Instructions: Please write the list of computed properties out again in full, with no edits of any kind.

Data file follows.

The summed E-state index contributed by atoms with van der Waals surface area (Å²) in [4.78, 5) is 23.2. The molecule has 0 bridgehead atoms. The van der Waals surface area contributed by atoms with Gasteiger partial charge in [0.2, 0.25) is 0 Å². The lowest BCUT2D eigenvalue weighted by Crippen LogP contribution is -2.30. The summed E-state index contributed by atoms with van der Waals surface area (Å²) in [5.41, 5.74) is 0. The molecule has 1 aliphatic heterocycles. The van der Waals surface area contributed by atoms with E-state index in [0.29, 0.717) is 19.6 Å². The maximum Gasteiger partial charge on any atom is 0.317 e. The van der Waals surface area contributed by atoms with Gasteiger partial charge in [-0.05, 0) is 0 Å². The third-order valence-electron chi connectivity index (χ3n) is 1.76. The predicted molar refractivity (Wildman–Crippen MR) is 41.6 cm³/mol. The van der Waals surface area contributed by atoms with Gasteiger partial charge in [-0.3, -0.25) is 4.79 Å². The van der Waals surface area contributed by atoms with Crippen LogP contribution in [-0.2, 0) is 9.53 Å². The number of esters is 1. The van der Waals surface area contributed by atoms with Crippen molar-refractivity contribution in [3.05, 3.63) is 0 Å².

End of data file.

The summed E-state index contributed by atoms with van der Waals surface area (Å²) in [4.78, 5) is 23.2. The molecule has 0 bridgehead atoms. The van der Waals surface area contributed by atoms with Gasteiger partial charge in [0.2, 0.25) is 0 Å². The lowest BCUT2D eigenvalue weighted by Crippen LogP contribution is -2.30. The summed E-state index contributed by atoms with van der Waals surface area (Å²) in [5.41, 5.74) is 0. The molecule has 1 aliphatic heterocycles. The van der Waals surface area contributed by atoms with E-state index in [0.29, 0.717) is 19.6 Å². The maximum Gasteiger partial charge on any atom is 0.317 e. The van der Waals surface area contributed by atoms with Gasteiger partial charge in [-0.05, 0) is 0 Å². The third-order valence-electron chi connectivity index (χ3n) is 1.76. The predicted molar refractivity (Wildman–Crippen MR) is 41.6 cm³/mol. The van der Waals surface area contributed by atoms with Gasteiger partial charge in [-0.3, -0.25) is 4.79 Å². The van der Waals surface area contributed by atoms with Crippen LogP contribution in [-0.2, 0) is 9.53 Å². The number of esters is 1. The van der Waals surface area contributed by atoms with Crippen molar-refractivity contribution in [3.05, 3.63) is 0 Å².